Looking around the marketplace at the end of the 1980s quick delivery positions at Boeing and McDonnell Douglas were hard to come by which led Aeroflot towards Europe's Airbus Industrie who could deliver new aircraft as early as 1991 rather than 1995. In addition competitive pressure and passenger expectations were strongest on international routes and it was here that cost savings were the highest also. These factors along with relatively light passenger demand led Interflug, CSA and then Aeroflot towards the Airbus A310.
Aeroflot signed a letter of intent to buy five new A310s in October 1989, but in the end the aircraft, equipped with GE engines, were leased. By 1991 Aeroflot had gone through a huge downscaling as the Soviet Union collapsed into successor states only loosely connected to each other. Even within Russia separate Aeroflot directorates began to exhibit their own independence. The Soviet economy was also struggling following the political instability which included an attempted coup in Moscow in August 1991. By 1992 Aeroflot's fleet over over 2,500 aircraft had been split between over 70 operators. Aeroflot itself was left with a fleet of over 100 aircraft - effectively the fleet which had been stationed at Moscow's Sheremetyevo Airport. It consisted of 28 IL-62s and 18 IL-86s.
The slimmed down Aeroflot was effectively a new carrier and in July 1992 its name was changed to Aeroflot - Russian International Airlines (ARIA) with a focus on international flights. ARIA operated its first service with its new A310s on August 4, 1992. A total of 5 French registered aircraft (F-OGQQ-U) were delivered with the last, QS, delivered in December. The A310s were put into service on Aeroflot's flagship routes to Europe and the Far-East wearing a colourful new livery which was a startling departure from the standard Aeroflot colours.
The original version of the scheme still had the old Aeroflot hammer and sickle (see above) though prior to delivery the Russian flag was added to the tail. The third aircraft however adopted a modified scheme with ARIA's new double-eagle logo on the fuselage and tail in place of the classic hammer and sickle (see below). Interestingly this scheme was only ever worn by the A310s and the airline returned to the standard Aeroflot scheme on its A310s (albeit with Russian rather than Soviet flag) by 1996.
Sadly it was F-OGQS 'Glinka' which famously crashed on March 22, 94 operating flight 593 from Moscow to Hong Kong. The plane's captain let his children sit in his chair and his son accidentally disabled the autopilot setting of a chain of events that the pilots were unable to recover from before the aircraft impacted the ground killing all 75 onboard.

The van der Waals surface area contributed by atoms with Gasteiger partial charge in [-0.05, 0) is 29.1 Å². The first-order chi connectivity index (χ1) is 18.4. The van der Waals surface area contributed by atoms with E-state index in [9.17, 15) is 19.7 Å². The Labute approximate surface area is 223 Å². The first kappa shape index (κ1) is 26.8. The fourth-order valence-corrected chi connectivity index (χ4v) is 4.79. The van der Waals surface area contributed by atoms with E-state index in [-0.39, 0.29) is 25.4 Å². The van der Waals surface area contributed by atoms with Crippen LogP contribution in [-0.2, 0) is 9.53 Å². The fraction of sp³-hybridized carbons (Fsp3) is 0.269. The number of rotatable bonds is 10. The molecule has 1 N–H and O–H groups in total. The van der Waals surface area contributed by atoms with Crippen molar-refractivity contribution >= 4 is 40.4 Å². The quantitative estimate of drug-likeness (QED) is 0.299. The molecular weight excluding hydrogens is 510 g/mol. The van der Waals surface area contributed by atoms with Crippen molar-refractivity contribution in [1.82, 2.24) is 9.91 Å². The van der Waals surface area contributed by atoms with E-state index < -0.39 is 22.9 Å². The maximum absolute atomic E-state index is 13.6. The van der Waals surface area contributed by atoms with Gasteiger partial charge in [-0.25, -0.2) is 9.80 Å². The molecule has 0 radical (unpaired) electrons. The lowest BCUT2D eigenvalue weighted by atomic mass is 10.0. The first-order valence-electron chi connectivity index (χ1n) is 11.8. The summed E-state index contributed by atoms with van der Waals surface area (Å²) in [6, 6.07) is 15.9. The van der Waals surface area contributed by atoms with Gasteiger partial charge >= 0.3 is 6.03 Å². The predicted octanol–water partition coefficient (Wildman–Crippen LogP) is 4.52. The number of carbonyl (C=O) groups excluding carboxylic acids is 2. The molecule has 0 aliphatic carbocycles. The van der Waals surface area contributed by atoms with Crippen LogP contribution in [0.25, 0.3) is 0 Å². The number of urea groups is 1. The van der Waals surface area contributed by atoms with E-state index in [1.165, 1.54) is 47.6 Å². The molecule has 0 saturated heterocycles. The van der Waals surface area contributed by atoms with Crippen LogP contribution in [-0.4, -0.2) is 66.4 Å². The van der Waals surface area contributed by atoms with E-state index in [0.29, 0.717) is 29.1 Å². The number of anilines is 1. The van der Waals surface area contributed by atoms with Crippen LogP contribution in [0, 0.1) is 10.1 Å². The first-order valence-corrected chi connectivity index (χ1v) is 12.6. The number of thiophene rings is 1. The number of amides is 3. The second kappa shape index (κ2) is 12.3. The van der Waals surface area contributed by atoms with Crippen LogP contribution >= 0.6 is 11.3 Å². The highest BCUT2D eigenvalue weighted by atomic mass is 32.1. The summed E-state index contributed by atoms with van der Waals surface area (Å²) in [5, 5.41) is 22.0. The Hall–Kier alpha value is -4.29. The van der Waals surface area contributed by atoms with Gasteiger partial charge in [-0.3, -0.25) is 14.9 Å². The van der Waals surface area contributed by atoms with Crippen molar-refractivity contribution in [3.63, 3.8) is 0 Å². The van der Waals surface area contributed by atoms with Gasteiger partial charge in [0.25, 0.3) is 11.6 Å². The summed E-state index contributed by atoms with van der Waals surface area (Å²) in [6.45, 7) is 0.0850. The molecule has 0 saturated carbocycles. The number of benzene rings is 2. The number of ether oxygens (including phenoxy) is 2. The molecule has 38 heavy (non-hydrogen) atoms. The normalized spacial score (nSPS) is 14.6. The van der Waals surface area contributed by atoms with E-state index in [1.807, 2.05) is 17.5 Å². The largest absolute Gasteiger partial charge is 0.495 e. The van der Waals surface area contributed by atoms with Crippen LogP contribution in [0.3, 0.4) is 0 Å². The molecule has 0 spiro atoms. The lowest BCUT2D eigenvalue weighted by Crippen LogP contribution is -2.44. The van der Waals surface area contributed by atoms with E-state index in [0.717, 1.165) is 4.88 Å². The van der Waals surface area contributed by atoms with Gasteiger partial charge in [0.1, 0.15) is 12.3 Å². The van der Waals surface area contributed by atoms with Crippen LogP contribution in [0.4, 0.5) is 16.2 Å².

Despite the accident the A310 was a successful type for Aeroflot and in 1996 7 ex-Delta aircraft were added and registered F-OGYM/N/P/Q/T/U/V. Aeroflot was able to gradually add other Western equipment and avoid the high import tariffs enforced on their importation in return for taking Ilyushin IL-96s. As well as 767s, 777s and 737-400s these included a further pair of A310s.
The last two aircraft added arrived with the now standard Bermudan registrations on lease from GECAS in 1998 as VP-BAF/G. They replaced two aircraft (F-OGYM/YN) which had been returned to their lessor in mid-98 and were leased onwards to Sakha Airlines. VP-BAG had had a varied career through Polaris leasing beginning in August 1988 with Wardair Canada (C-GJWD). By November 1991 she was A6-KUE with Kuwait Airways, then D-APOQ with Hapag Lloyd in 1993. From May 1995 she was with LAB as CP-2273 before return to Polaris/GECAS in 1997. In 2005 she became one of 3 of Aeroflot’s A310s to join S7 Airlines initially as F-OHCZ and later VQ-BAH. Stored in 2009 she was broken up soon after.
Aeroflot's A310s continued in service into the 2000s alongside 10 737s, 4 767s and 2 777s (plus Soviet types). In 2003 Aeroflot's board of directors approved an almost complete fleet renewal which saw, as well as the lease of A320 family planes, the lease of further second-hand 767-300s which replaced the A310s (the 777s were also withdrawn). The last A310 left the fleet in July 2004. The fleet went on to a diverse range of operators including Emirates (3 aircraft as freighters), Fed Ex (1 as a freighter). TAP (1), Pakistan International (3) and S7 Airlines (3).
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I'm Richard Stretton: a fan of classic airliners and airlines who enjoys exploring their history through my collection of die-cast airliners. If you enjoy the site please donate whatever you can to help keep it running: